Americans are being told to wait until it is their turn to get a coronavirus vaccine while wealthy Mexicans are heading north to the United States to get vaccinated.
In Mexico, only five percent of citizens have been vaccinated and the wait time is lengthy.
David Gutiérrez Inzunza, a Baja California state public health official in the Mexican border city of Tijuana, said the state has been hit hard by the coronavirus. He was one of thousands of people registered with severe cases there in the past year.
He said only those who have had the disease understand how he feels. He had to get his hand on a vaccine quickly. But most of Tijuana’s limited supply was going to front-line hospital workers. So he looked for options. And the best was to get the vaccine across the border in San Diego, Calif. He has gotten both doses at a local Vons grocery store chain.
Gutiérrez was born in San Diego and has a California ID. He said he obtained the identification using his brother’s home address in San Diego. He insists that no one at the vaccination site checked whether he worked or resided in the county, the two requirements necessary to get a shot there.
“If they had asked me, I would have told the truth and left,” Gutiérrez said.
The NPR report also said “vaccine tourism” is happening in Florida where it is estimated that 128,000 “out of state” individuals have gotten shots in the state. Officials have said they are going to tighten ID requirements.
“But vaccine tourism has become a bit of a phenomenon in Mexico,” Kahn reported. “It’s easy to find testimonies and tips on social media and in chat groups about getting a vaccine in the U.S.”
That includes Mexican TV host Juan José Origel who posted recently on Instagram about getting his second vaccine dose in Miami:
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“Here I am walking and walking, all around,” Origel said. “They didn’t even ask for my visa.”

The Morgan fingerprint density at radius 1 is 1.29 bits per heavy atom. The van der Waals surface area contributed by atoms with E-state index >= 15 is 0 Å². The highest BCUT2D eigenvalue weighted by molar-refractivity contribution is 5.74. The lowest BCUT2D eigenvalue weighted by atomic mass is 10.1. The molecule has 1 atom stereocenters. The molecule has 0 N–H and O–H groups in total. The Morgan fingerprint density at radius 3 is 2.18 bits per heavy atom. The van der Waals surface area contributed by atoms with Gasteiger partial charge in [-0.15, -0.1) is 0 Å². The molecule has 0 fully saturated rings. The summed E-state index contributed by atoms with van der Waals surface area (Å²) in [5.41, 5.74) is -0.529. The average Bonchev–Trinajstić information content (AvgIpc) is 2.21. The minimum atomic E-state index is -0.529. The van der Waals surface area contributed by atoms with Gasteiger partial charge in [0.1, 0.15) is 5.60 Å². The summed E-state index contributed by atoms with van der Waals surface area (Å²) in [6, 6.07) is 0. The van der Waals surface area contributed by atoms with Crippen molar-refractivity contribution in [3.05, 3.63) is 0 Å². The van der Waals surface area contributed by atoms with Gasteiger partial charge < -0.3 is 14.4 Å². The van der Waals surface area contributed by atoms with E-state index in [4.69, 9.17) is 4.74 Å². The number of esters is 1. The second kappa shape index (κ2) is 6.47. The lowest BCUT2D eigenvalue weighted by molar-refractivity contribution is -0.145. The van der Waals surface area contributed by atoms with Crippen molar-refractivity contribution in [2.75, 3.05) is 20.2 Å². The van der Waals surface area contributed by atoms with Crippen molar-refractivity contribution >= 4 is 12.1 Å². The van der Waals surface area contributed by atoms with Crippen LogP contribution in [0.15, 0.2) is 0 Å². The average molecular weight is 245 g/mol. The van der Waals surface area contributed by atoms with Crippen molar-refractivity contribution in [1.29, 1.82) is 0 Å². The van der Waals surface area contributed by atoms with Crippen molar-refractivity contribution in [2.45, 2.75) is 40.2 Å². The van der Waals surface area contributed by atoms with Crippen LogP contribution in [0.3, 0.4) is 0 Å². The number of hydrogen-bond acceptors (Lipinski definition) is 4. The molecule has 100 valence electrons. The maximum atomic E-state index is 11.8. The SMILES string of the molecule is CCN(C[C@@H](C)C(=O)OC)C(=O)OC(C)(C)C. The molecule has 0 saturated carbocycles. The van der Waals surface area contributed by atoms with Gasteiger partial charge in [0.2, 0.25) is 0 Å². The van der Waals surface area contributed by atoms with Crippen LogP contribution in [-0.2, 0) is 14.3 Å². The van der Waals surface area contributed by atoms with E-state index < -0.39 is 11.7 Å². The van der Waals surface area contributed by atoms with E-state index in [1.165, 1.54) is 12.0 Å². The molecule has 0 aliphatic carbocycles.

Mauricio Fernández Garza, a mayoral candidate for San Pedro Garza García, a wealthy suburb of northern Monterrey, posted on Facebook about traveling to to Texas to get vaccinated.
Vail, Colorado, was also on the list of vaccine travel destinations, according to NPR, which reported that the state already supports illegal aliens living and working there.
Kris Widlak, a government spokeswoman in Colorado’s Eagle County, said the state guidelines are purposely broad so that undocumented residents, many who work in the city’s hotels and resorts, won’t be afraid of getting the vaccine.
But in South Texas, State Representative Eddie Morales (D) said people are complaining about those who are “jumping the line.” Morales said he was told about a private plane with 12 Mexicans on board who got vaccinated in the small Texas town of Pecos.
“It’s these influential superrich Mexicans that have the means and are rigging the system,” said Morales, who wants residency rules to be tightened. “To make sure that the folks here in Texas are getting vaccinated before we can continue caring for others and our neighbors.”
Gutiérrez, the health official who went to San Diego for his vaccination, said in the NPR report that health is more important than borders.
”In this particular case, amid a worldwide pandemic, life and health of everyone should be priority No. 1,” he said.
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